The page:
News Column

Harrington: 'Twenty Feet from Stardom' shines spotlight on backup singers

June 25, 2013

YellowBrix

June 25--Just try to imagine the Rolling Stones' "Gimme Shelter" without those dramatic backing vocals.

Attempt the same feat with Steve Winwood's "Higher Love," David Bowie's "Young Americans," Lynyrd Skynyrd's "Sweet Home Alabama," Roxy Music's "Avalon," Lou Reed's "Walk on the Wild Side" and Aretha Franklin's "Respect."

It's pretty much impossible, isn't it?

That exercise underscores the fact that backing vocals are every bit as important as guitar, bass and drums in popular music history. Yet, sadly, most fans can't name the backing vocalists who appear on some of their favorite tunes.

Director Morgan Neville is hoping to correct that with "Twenty Feet From Stardom," a new documentary about

these unsung singers, which has drawn rave reviews on the festival circuit and is scheduled to open Friday in Bay Area theaters. It's anything but your regular rock doc, which can bank on attracting fans of a well-known subject, and it presented many challenges for the filmmakers.

"This is not an easy documentary to make. This is not just 'pick up your camcorder and edit on your laptop and you're done,' " says Neville during a phone interview, which also included two of the film's stars -- backup singers Merry Clayton and Tata Vega. "It's not cheap to make music documentaries like this. To make a film like that, where you don't have a big name to hang it on, is a little risky."

One of the first hurdles was to get the stars -- the

celebs who have utilized the services of these backup singers -- to play along. That was key, since they are the ones who, in most cases, control the rights to the music that would be used in the film. They were also asked to provide key commentary.

"It took a while for them to just understand what we were doing," Neville says, in regard to trying to enlist the stars' support. "Nobody more knows the value of what (the backup singers) bring than the lead singers themselves. Once they saw what we were doing, and who the main characters were, they signed right up."

Getting Bruce Springsteen, Sting, Mick Jagger and other big-name celebs to appear on camera certainly adds some pizazz to "Twenty Feet From Stardom." Yet, make no mistake, the stars of this film are the backing vocalists -- in particular, Clayton, Vega, Darlene Love, Lisa Fischer, Judith Hill and Claudia Lennear.

The film offered the rare chance for these women to step into the spotlight and finally tell their stories.

"It was a big release for me. Because there's a lot of time when you hold stuff in your heart for years and years," says Clayton, an accomplished backup singer best known for her epic contribution to the Stones' "Gimme Shelter."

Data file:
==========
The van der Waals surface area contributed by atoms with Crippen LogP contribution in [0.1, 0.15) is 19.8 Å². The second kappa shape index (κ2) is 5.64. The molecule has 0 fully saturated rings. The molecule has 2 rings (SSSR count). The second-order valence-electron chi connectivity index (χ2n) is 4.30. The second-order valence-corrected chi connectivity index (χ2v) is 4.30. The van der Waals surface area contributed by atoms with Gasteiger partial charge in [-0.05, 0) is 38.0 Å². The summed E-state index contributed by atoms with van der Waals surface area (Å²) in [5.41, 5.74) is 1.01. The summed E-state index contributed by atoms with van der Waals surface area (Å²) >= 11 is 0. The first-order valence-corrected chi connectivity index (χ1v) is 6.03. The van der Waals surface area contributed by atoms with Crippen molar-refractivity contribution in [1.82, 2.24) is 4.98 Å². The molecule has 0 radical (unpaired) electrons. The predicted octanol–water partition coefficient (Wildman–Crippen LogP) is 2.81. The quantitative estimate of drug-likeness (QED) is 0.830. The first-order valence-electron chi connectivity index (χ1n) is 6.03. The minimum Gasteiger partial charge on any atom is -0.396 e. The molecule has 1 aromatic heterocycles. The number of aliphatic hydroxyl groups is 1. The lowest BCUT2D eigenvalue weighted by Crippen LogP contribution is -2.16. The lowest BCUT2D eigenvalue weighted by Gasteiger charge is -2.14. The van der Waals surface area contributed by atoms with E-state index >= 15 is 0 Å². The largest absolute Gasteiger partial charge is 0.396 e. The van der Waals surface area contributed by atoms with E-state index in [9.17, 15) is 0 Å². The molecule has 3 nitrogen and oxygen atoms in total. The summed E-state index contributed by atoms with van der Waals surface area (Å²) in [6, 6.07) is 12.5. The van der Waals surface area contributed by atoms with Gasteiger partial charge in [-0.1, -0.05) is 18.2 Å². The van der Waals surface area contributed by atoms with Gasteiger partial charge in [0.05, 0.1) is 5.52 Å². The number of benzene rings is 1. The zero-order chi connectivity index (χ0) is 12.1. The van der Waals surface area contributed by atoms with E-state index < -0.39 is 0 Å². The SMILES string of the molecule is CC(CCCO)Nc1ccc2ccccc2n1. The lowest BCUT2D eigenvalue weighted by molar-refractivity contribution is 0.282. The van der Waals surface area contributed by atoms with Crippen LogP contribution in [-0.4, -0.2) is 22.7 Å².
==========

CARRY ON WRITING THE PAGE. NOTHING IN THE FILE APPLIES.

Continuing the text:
Ironically, Clayton was initially reluctant to share her tale.

"I was basically holding a lot of stuff for my book, which is soon to be written," she says. "I didn't really want to tell people too much of anything because I didn't want to take away from my book. But when I sat down, the stuff just started to pour out of my spirit.

"(The filmmakers) did a brilliant job of really telling the stories -- and I absolutely appreciate that."

The film specifically deals with backup vocalists, yet Neville says its message can be taken on a much broader level.

"In a (film festival) Q-and-A, a guy stood up and said, 'Look, I've been working at a company for 25 years, and we make a good product, and I'm kind of a middle manager. I realized watching this movie that I'm a backup singer -- we're all backup singers.' He couldn't have said it better," Neville recalls. "As a filmmaker, you hope people react to it at that level. We've been getting that over and over, which I love. It does touch all those issues beyond music -- perseverance, about making the best with your lot in life."

What are Neville's hopes for this film?

"I think that it should be writing the new chapter in all of our lives, but particularly these women," he says. "The film deals with a lot of missed opportunities. But I see it as that maybe everything happens in its own time -- and maybe it was all meant to happen with this film. Who knows? Already, we are getting calls all the time that want to book these ladies on tour.

"Stuff is happening everywhere because of the film. It's the kind of thing that you could only dream of happening when you start making a film like this. But the dreams are coming true."

ROBERT PLANT: Looking for something to do this weekend? Tickets are still available for the Robert Plant gig on Saturday at the Greek Theatre in Berkeley. The former Led Zep leader is touring with his intriguing Sensational Space Shifters project, and the always entertaining Grace Potter and the Nocturnals open the show. Showtime is 7:30 p.m., and tickets are $45-$125 (www.ticketmaster.com). Plant is also one of the headliners at the 23rd annual High Sierra Music Festival, which runs July 4-7 in lovely Quincy (www.highsierramusic.com).

Follow Jim Harrington at Twitter.com/jimthecritic, Facebook.com/jim.bayareanews and http://blogs.mercurynews.com/aei/category/concerts.

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(c)2013 the Contra Costa Times (Walnut Creek, Calif.)

Visit the Contra Costa Times (Walnut Creek, Calif.) at www.contracostatimes.com

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